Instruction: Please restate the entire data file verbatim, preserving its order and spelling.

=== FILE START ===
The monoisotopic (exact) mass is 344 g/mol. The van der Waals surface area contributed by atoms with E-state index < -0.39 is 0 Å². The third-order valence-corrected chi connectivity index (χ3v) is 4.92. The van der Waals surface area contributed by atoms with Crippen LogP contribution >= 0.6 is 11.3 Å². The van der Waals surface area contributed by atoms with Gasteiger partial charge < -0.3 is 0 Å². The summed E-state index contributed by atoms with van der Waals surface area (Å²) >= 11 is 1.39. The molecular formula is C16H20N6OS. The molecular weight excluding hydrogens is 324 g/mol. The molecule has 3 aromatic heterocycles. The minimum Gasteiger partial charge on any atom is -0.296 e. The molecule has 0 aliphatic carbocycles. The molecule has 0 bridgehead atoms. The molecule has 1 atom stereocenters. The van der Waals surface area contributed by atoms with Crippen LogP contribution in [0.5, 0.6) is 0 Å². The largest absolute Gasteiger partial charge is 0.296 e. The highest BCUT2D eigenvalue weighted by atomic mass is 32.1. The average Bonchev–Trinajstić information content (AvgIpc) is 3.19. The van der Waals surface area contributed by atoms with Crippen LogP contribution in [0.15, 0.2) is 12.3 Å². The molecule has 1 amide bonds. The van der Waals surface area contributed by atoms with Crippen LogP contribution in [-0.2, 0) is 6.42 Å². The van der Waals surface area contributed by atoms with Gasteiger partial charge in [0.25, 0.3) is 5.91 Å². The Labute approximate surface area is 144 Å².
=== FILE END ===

The monoisotopic (exact) mass is 344 g/mol. The van der Waals surface area contributed by atoms with E-state index < -0.39 is 0 Å². The third-order valence-corrected chi connectivity index (χ3v) is 4.92. The van der Waals surface area contributed by atoms with Crippen LogP contribution >= 0.6 is 11.3 Å². The van der Waals surface area contributed by atoms with Gasteiger partial charge < -0.3 is 0 Å². The summed E-state index contributed by atoms with van der Waals surface area (Å²) >= 11 is 1.39. The molecular formula is C16H20N6OS. The molecular weight excluding hydrogens is 324 g/mol. The molecule has 3 aromatic heterocycles. The minimum Gasteiger partial charge on any atom is -0.296 e. The molecule has 0 aliphatic carbocycles. The molecule has 0 bridgehead atoms. The molecule has 1 atom stereocenters. The van der Waals surface area contributed by atoms with Crippen LogP contribution in [0.5, 0.6) is 0 Å². The largest absolute Gasteiger partial charge is 0.296 e. The highest BCUT2D eigenvalue weighted by atomic mass is 32.1. The average Bonchev–Trinajstić information content (AvgIpc) is 3.19. The van der Waals surface area contributed by atoms with Crippen LogP contribution in [0.15, 0.2) is 12.3 Å². The molecule has 1 amide bonds. The van der Waals surface area contributed by atoms with Crippen LogP contribution in [-0.2, 0) is 6.42 Å². The van der Waals surface area contributed by atoms with Gasteiger partial charge in [0.25, 0.3) is 5.91 Å². The Labute approximate surface area is 144 Å².